- blackbody radiation and the ultraviolet catastrophe
- photoelectric effect
- discrete atomic spectra and the problem of how atoms manage to exist
- radioactive decay
What we know about blackbody radiation
- the shape of the distribution
- the peak shifts according to Wien's law
- the total power output is described by the Stefan-Boltzmann law
John Strutt, Lord Rayleigh and James Jeans Ultraviolet Catastrophe
A blackbody is an idealized object which absorbs and emits all frequencies. Classical physics can be used to derive an equation which describes the intensity of blackbody radiation as a function of frequency for a fixed temperature — the result is known as the Rayleigh-Jeans law. Although the Rayleigh-Jeans law works for low frequencies, it diverges as ƒ2; this divergence for high frequencies is called the ultraviolet catastrophe.
Wilhelm Wien Infrared Catastrophe
In 1896 Wien derived a distribution law of radiation. Planck, who was a colleague of Wien's when he was carrying out this work, later, in 1900, based quantum theory on the fact that Wien's law, while valid at high frequencies, broke down completely at low frequencies.
energy is quantized
Max Planck (1858–1947) Germany. On the Law of Distribution of Energy in the Normal Spectrum. Max Planck. Annalen der Physik 4 (1901): 553.
E = hf
And also (from Einstein later, I think)…
Let's try to derive the blackbody spectrum.
Planck's law is a formula for the spectral radiance of an object at a given temperature as a function of frequency (Lf) or wavelength (Lλ). It has dimensions of power per solid angle per area per frequency or power per solid angle per area per wavelength. (Yuck!)
|c2||ehƒ/kT − 1||sr m2 Hz|
|λ5||ehc/λkT − 1||sr m2 m|
When these functions are multiplied by the total solid angle of a sphere (4π steradian) we get the spectral irradiance (Ef or Eλ). This function describes the power per area per frequency or the power per area per wavelength.
|c2||ehƒ/kT − 1||m2 Hz|
|λ5||ehc/λkT − 1||m2 m|
When either of these functions is integrated over all possible values from zero to infinity, the result is the irradiance or the power per area.
|Eλ dλ =||⌠
Trust me, the solution looks like this…
The pile of constants in front of the temperature is known as Stefan's constant.
|σ =||5.67040 × 10−8 W/m2K4|
Multiplying the irradiance by the area gives us the essence of the Stefan-Boltzmann law.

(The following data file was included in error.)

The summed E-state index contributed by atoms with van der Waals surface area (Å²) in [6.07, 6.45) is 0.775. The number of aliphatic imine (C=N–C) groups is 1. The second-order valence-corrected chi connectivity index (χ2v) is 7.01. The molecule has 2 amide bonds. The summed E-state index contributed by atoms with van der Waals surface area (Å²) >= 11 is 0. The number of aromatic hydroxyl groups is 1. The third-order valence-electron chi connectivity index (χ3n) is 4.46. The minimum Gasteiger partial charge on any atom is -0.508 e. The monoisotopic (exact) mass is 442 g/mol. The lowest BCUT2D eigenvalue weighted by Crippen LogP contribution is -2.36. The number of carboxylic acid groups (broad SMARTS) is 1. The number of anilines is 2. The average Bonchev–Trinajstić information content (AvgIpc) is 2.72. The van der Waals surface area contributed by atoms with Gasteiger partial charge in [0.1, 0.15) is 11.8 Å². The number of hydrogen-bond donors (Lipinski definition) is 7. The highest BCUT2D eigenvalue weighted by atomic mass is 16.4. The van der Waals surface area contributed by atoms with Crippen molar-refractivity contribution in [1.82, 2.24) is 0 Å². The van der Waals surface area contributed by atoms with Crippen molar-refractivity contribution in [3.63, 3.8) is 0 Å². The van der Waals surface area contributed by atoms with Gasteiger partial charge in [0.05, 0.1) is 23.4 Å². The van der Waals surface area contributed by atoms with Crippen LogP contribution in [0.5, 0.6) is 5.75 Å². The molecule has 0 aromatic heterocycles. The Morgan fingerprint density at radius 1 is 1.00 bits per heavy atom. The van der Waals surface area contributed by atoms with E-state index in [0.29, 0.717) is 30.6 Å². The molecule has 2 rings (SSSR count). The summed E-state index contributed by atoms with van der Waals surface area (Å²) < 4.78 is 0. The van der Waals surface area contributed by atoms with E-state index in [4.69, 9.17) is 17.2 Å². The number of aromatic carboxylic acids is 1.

|P||= σT4||⇒||P = σAT4|
Apply the first derivative test to the wavelength form of Planck's law to determine the peak wavelength as a function of temperature.
|d||Eλ(λmax) = 0|
Trust me, the solution looks like this…
where x is the solution of the transcendental equation…
|xex||− 5 = 0|
|ex − 1|
x = 4.9651142317442763036987591313
Combine all the constants together into Wien's constant…
|hc||=||(6.62607 × 10−34 J·s)(2.99792 × 108 m/s)|
|kx||(1.38065 × 10−23 J/K)(4.96511)|
|b =||2897.77 µm·K|
and we get the Wien displacement law…
Discuss effective temperature. No object emits a mathematically perfect blackbody radiation spectrum. There will always be lumps in the curve. Set the area under intensity-wavelength curve for a real source of radiation equal to the area under the intensity-wavelength curve for an ideal blackbody and solve for temperature. The effective temperature of an object is the temperature of an ideal blackbody that would radiate energy at the same rate as the real body. Different parts of the sun are at different temperatures. When combined, the sun has an effective temperature of 5778 K.
Hierzu ist es notwendig, UN nicht als eine stetige, unbeschränkt teilbare, sondern als eine discrete, aus einer ganzen Zahl von endlichen gleichen Teilen zusammengesetzte Grösse aufzufassen. Moreover, it is necessary to interpret UN [the total energy of a blackbody radiator] not as a continuous, infinitely divisible quantity, but as a discrete quantity composed of an integral number of finite equal parts.
the whole procedure was an act of despair because a theoretical interpretation had to be found at any price, no matter how high that might be.
Nobel Prize in Physics 1918 Presentation Speech by Dr. A. G. Ekstrand, President of the Royal Swedish Academy of Sciences